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Iloprost to improve surfactant function in porcine pulmonary grafts stored for twenty-four hours in low-potassium dextran solution

: Gohrbandt, B.; Sommer, S.P.; Fischer, S.; Hohlfeld, J.M.; Warnecke, G.; Haverich, A.; Strüber, M.


The journal of thoracic and cardiovascular surgery 129 (2005), Nr.1, S.80-86
ISSN: 0022-5223
Fraunhofer ITEM ()
Iloprost; comparative study; graft rejection; graft survival; lung transplantation; pulmonary surfactant; peroxidase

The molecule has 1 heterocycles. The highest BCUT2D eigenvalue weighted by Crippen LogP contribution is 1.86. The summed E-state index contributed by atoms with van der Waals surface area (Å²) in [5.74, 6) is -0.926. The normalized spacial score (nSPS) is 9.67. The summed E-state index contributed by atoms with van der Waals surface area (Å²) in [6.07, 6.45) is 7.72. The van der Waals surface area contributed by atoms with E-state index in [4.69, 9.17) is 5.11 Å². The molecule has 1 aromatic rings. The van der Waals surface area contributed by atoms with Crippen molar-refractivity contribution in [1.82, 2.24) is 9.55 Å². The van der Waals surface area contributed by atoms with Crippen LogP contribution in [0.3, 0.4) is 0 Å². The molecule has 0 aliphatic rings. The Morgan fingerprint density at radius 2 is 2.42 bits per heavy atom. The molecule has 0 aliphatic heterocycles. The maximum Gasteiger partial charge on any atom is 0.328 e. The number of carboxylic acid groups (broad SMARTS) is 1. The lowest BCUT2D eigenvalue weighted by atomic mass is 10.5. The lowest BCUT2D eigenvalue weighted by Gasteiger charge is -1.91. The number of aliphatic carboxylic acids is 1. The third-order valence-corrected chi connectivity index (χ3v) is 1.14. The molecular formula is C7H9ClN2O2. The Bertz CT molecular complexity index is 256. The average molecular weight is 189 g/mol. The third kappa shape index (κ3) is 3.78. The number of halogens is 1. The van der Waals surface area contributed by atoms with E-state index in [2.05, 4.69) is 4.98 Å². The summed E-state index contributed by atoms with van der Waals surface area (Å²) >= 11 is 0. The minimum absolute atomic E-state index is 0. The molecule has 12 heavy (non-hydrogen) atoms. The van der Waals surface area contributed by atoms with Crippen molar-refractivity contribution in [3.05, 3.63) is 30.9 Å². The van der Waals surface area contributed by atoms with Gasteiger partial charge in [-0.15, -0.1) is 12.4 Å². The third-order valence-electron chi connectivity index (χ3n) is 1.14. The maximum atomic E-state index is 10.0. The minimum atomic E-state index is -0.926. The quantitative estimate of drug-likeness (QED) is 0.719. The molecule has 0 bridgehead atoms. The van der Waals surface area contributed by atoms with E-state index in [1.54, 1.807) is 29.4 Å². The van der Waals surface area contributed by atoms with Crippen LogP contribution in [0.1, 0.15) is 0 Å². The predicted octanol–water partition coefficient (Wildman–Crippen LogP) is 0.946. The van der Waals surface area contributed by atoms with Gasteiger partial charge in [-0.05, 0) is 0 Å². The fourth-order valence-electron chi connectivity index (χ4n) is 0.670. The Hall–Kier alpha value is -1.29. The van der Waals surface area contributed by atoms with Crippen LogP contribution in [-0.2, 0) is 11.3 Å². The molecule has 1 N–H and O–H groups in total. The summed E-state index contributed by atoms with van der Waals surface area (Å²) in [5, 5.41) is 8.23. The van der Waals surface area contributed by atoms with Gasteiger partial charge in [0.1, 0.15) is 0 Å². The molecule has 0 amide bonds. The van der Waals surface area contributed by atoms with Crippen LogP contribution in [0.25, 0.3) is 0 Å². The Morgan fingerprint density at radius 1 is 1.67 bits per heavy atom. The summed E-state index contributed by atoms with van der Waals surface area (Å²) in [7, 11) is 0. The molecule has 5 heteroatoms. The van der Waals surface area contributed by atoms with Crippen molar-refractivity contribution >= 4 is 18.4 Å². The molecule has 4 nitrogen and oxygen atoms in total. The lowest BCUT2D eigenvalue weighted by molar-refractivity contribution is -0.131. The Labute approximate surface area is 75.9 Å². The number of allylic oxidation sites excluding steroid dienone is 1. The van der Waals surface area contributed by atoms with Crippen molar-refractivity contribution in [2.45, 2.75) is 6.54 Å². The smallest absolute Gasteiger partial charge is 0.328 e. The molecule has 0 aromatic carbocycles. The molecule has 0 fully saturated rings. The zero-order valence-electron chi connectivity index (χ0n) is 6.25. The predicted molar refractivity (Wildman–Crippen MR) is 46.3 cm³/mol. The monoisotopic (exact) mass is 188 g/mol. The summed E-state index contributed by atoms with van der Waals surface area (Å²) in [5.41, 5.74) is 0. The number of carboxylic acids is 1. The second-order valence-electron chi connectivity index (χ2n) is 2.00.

OBJECTIVES: The optimal strategy for pulmonary graft preservation remains elusive. Experimental work and initial clinical experience support low-potassium dextran solutions as lung perfusates. We have previously shown a protective effect of prostaglandin E 1 on ischemia-reperfusion injury in lung transplantation by a shift from proinflammatory to anti-inflammatory cytokines in a rat lung transplantation model. In this study, we tested the hypothesis that the addition of a prostacyclin analog (iloprost) to low-potassium dextran might lead to improved surfactant and ultimately graft function. METHODS: In a randomized, blinded study with a porcine left single-lung transplantation model, donor lungs were flushed with 1 L of either low-potassium dextran solution or low-potassium dextran solution modified by the addition of 250 microg iloprost (n = 6 in each group). Grafts were stored at 4 degrees C for 24 hours. After transplantation, the right bronchus and pulmonary artery were clamped, and the animals remained dependent on the graft. Posttransplantation graft function was assessed throughout a 7-hour observation period by measuring oxygenation (30-minute intervals), different pulmonary and systemic hemodynamic parameters, and wet/dry lung weight ratios. Bronchoalveolar lavage fluid was obtained before and 2 hours after reperfusion. Surfactant function was measured from bronchoalveolar lavage fluid with a pulsating bubble surfactometer. Neutrophil sequestration was assessed by a myeloperoxidase assay performed on lung tissue specimens taken at the end of the observation period. RESULTS: Pulmonary vascular resistance remained lower in the iloprost group than in the control group (P < .05). Tissue water content after 7 hours of reperfusion remained lower in the iloprost group (P < .05). In addition, significantly reduced myeloperoxidase tissue activity was observed in the iloprost group (P < .05). Although there was no difference in degradation of surface active surfactant large aggregates to small aggregates, the surface tension measured at minimal bubble diameter was lower in the iloprost group (P < .05). CONCLUSIONS: Modification of low-potassium dextran solution with the prostacyclin analog iloprost resulted in a significant amelioration of ischemia-reperfusion injury and improved preservation of surfactant function in transplanted lungs. This intriguing approach merits further evaluation with respect to the mechanisms involved and, ultimately, potential introduction into clinical lung transplantation.